As a certified management accountant, Vincent Sebastiano held jobs as a controller and director of finance before coming to W. E. T. in September 2010. W. E. T. specializes in warming-electronic technology, and controls the majority of the seat-heating market.
The company, which was founded in 1968 in Munich, Germany, has 11 offices worldwide and 5,000 employees, including a customer-service centre in Windsor, Ontario, with 100 employees, and a production facility in Mexico. W. E. T. was recently acquired by competitor Amerigon, and is relocating its headquarters from Odelzhausen, Germany, to Northville, Michigan.
Advantage sat down with Sebastiano to talk about the highly competitive seat-heating market and how he keeps the company ahead of the pack.
Advantage: W. E. T. owns the majority of the seat-heating market worldwide. How do you maintain that leadership position?
Vincent Sebastiano: Our industry is very cost driven—yet, at the same time, one-on-one. We support our customers from research to design, development, engineering, program management, and low-cost production across three triads—North America, Europe, and Asia. This gives us a strong reach and a support system that provides localized expertise. In addition, sales listens to the customers’ needs, which allows us to develop new products and technologies that will meet customers’ needs for tomorrow.
Were you affected by the collapse of the US auto market?
Yes. North American production from 2000 to 2007 was in the area of 16 million vehicles a year. In 2008 and 2009, that output dropped to around 9 million. We had head-count reductions. We lost shifts. We downsized accordingly to remain competitive, without compromising the resources necessary to keep up our excellent customer service. This helped us gain significant market share, as our competitors had a more aggressive cost-cutting approach. We have since rebounded and rehired some positions, but the industry itself is nowhere near prerecessionary levels. Output is about 12–13 million now.
How has your background and upbringing influenced your business decisions?
My family was working class. We were very close-knit. It provided me with a value system that I use today, not only as a parent, but in how I approach life and work—with a strong work ethic, empathy, and a good feeling for my customers, suppliers, and employees. It’s made me someone who is fair and equitable. Growing up with three siblings during tough times, I understand the value of sharing limited resources.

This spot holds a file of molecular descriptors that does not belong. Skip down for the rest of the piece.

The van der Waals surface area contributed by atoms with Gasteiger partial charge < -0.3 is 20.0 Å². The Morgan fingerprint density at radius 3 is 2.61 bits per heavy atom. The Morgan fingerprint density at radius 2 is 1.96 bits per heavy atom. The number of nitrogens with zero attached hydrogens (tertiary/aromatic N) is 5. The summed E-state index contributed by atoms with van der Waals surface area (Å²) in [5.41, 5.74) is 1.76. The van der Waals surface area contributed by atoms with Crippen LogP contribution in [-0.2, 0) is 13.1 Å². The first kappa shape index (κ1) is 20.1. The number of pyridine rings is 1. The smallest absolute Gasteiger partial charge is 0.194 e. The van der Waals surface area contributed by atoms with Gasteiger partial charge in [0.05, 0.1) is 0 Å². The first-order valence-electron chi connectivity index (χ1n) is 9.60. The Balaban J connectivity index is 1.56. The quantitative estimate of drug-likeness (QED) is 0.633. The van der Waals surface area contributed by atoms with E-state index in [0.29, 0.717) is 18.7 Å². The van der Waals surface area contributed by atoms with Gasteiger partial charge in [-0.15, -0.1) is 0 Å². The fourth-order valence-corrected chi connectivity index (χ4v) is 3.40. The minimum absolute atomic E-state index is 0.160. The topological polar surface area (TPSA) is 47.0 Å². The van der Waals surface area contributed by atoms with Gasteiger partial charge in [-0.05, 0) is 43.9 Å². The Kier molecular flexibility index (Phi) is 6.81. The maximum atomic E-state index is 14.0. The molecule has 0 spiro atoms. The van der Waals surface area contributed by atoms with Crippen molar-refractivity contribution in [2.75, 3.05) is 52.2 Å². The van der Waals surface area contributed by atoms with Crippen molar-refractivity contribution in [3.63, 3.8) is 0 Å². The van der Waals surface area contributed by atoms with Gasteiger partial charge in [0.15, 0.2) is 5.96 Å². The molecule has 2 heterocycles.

How will W. E. T.’s acquisition by your competitor Amerigon change the company?
Our aim is to bring the combined strengths of two excellent companies together and deliver best-in-industry products in overall seat-comfort solutions. We will pool our competencies to drive innovation in new products and markets to fuel our growth.
I think the most important lesson was that, while gut feel can still play a role, when it comes to organizations that have fiduciary responsibilities to stakeholders, it’s very important to gather hard facts, hard data, and buy-in from all affected parties when making decisions.
What do you consider to be the company’s greatest strength?
It would be the customer-service proposition we offer. The company has gone from traditional hierarchies with department heads to a lean structure in which the product goes from design to production error-free, with quality that meets customer expectations. We train all our employees in lean basics, and we’re involved with Lean Alliance. They provide training to our employees in lean thinking and processes. In addition, we eliminate waste and streamline processes.
What do you think is the best business decision you’ve ever made?
When I joined the company, there was concern about the relationship between Windsor and Acuña [Mexico], as well as among the departments here. I assessed the situation, made some tough decisions and reorganized people into new leadership roles. This, along with several other HR initiatives, has provided a different culture and improved both operations and employee satisfaction.
What’s the biggest business challenge you’ve faced and how have you overcome it?
We’re experiencing it right now. We’re going to be introducing new heat mediums to car seats, using heated inks and flexible substrates aimed at reducing warranty claims in the field. The business awarded was very aggressive, and we needed to do some extra work to create better financial returns. I’ve tasked my team to utilize all the resources available to them to ensure that we not only get this technology delivered on time to our customers, but do it at a cost that gives us reasonable returns. The product is due late next year, and we’ve made considerable improvements.
What’s next for W. E. T.?
We’re looking at ways we can heat and cool the interior cabin of a car so it can rely less on HVAC systems, making cars more efficient and eco-friendly. We’re also starting to look at nonautomotive markets. Amerigon provides heating and cooling inside mattresses, so that gives you an idea that we have the capability to heat and cool many applications. Automotive is our core competency, but we’re looking at strategic alternatives that can make us grow and will provide value to our stakeholders.